If you want a spectacular lightsaber like the one used in Star Wars, you have to use searing hot plasma, not a laser beam, which would just beep travelling, says Dr. Gianluca Sarri, a lecturer at the School of Mathematics and Physics, Queen’s University Belfast. With Star Wars: The Force Awakens coming to British cinemas next week, interest in lightsabers is set to skyrocket.
The lightsaber is the weapon of a Jedi, a member of the mystical knightly order in the Star Wars movies, trained to guard peace and justice across the Universe. It is an elegant weapon of a more civilized age that can be used to cut through enemies or blast doors alike. According to www.starwars.com, a Jedi can use the Force to predict and deflect incoming blaster bolts, and reflect them.
As any Star Wars fan will tell you, lightsabers are probably the coolest and deadliest weapons ever to make an appearance on the giant screen. Lightsaber combats are so elegant they are mesmerizing.
Even if you manage to make your own lightsaber using searing hot plasma, where are you going to find a Jedi to teach you how to use it? (Image: www.starwars.com)
Why haven’t we created a proper lightsaber?
A lightsaber is a very light but incredibly powerful tool that uses blades of energy. So, why haven’t any of the hundreds of thousands of clever physicists worldwide been able to produce one of these amazing objects? There are bound to be many Star Wars fans among them.
Most of us would think that building one would be simply a question of using a laser, which can be seen as a very bright and directional burst of light. While laser technology has come a long way over the last couple of decades, we are still light-years from having a usable laser-based lightsaber.
Firstly, you need a sword that is sword-sized, which is about three feet (1 metre). So, the laser beam needs to come to a stop at three feet. This is no easy task – light has the natural tendency to keep travelling if nothing blocks it.
You could fit a tiny mirror at the end of the blade. However, you would need to build a supporting structure for the mirror. Any self-respecting fighter would be too embarrassed to come to the battlefield with a beautiful sword strapped to a supporting structure for the mirror. Apart from looking rather silly, the cumbersome weapon would not be able to do any damage.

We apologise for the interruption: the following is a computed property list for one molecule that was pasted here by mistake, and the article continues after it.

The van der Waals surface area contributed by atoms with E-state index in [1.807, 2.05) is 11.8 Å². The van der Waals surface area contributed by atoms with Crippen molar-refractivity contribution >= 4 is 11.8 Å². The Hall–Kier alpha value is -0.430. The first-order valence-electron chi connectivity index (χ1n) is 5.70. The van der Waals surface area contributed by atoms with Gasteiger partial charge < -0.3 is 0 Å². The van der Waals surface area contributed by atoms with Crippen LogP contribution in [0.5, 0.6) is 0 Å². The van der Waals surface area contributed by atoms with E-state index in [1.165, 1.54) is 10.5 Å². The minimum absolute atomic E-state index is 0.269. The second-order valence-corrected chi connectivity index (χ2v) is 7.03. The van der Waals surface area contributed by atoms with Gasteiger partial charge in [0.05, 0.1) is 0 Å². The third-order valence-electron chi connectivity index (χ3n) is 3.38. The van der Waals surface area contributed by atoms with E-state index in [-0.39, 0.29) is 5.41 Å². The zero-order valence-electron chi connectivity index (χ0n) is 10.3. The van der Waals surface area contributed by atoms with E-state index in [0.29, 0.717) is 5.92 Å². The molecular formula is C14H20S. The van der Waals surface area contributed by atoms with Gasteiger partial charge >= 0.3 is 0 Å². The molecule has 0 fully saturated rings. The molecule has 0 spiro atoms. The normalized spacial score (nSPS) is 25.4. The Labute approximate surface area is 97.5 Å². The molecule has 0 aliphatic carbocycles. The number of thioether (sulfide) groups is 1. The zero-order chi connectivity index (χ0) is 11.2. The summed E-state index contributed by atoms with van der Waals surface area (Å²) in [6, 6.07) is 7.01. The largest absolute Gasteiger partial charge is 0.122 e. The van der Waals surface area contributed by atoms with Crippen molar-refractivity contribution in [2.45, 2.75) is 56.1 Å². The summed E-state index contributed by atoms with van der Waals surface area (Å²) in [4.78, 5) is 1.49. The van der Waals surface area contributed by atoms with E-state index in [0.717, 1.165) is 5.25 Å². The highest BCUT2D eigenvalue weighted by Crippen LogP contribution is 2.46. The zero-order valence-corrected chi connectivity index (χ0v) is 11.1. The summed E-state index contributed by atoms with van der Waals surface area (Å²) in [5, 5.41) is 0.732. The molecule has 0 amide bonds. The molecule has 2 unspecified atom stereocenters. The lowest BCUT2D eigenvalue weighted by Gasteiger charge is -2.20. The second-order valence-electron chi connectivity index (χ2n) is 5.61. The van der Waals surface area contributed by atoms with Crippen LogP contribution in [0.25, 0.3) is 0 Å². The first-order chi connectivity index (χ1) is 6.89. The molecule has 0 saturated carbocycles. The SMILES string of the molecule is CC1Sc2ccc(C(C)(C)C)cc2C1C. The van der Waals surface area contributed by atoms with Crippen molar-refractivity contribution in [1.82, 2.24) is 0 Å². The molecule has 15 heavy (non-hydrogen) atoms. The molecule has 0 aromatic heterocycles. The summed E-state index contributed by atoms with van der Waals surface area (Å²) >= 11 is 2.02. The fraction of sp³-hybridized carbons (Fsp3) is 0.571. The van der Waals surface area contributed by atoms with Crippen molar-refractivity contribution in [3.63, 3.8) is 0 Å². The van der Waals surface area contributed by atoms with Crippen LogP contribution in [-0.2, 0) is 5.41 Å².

Secondly, you need to create a blade that can slice through metals and other objects. There are lasers today that can do that, but they need enormous amounts of energy. We do not yet have the technology to fit so much energy in the small hilt of a lightsaber.
You would also need to make an incredible cooling mechanisms to stop the hilt from burning your hand.
Then there are the effects of lightsaber battles, which with a laser beam would not be possible. If two laser-based weapons clashed against each other, the beam from one would simply pass through the beam of the other with no effect.
Laser beam-based lightsabers would just go through each other when clashing, with no spectacular flashing light effect. (Image: starwarsforce.files.wordpress.com)
Laser beams have another feature, which would not make for spectacular-looking weapons. Their light focuses in one direction so sharply that nobody can see it unless they look directly down its axis. That is why nightclubs use fog or smoke when flashing laser lights – so that they can be seen.
Making a lightsaber using hot plasma
Even though we do not have the technology to make a Star Wars type lightsaber using laser beams, we could create a hot plasma-based one.
Plasma is an ionized gas consisting of free electrons and positive ions in proportions resulting in more or less no overall electric charge, usually at low pressure (as in fluorescent lamps and in the upper atmosphere) or at extremely high temperatures (millions of degrees centigrade), as in nuclear fusion reactors or stars.
The electrons and nuclei can be generated by applying very powerful electrical discharges such as lightning to a gas.
Ultra-hot plasma also emits different colours, depending on which gas they are made of. A neon light, for example, is just a tube filled with neon gas in a plasma state. Chlorine plasma could emit the green light seen coming from the Jedi knights’ lightsabers. The Sith villains’ red lightsabers could be created using a helium-based plasma, which mostly gives off a red-to-violet light.
Alain Block, a Golden Gates Knights instructor, teaching a class in 2013. There are scores of people out there who would pay dearly to have a real, metal-slicing lightsaber. (Image: www.syracuse.com)
“How might a plasma lightsaber work in practice? A small but powerful power supply hidden in the hilt could be attached to a long and tiny filament that carries the electrical discharge and puffs some gas around it.”
“When you turn it on, the filament would become incandescent and the gas around it would turn into plasma, emitting its colour in every direction. The searing heat of the plasma would instantaneously melt any object it touches, cutting cleanly like a blade.”
You still have the problem of where to store the gas to feed the filament. Also, one sword would need to be sturdy enough to withstand the blow from another lightsaber. However, as Dr. Sarri wrote “But it’s a good start. After all, the Galactic Empire wasn’t built in a day.”
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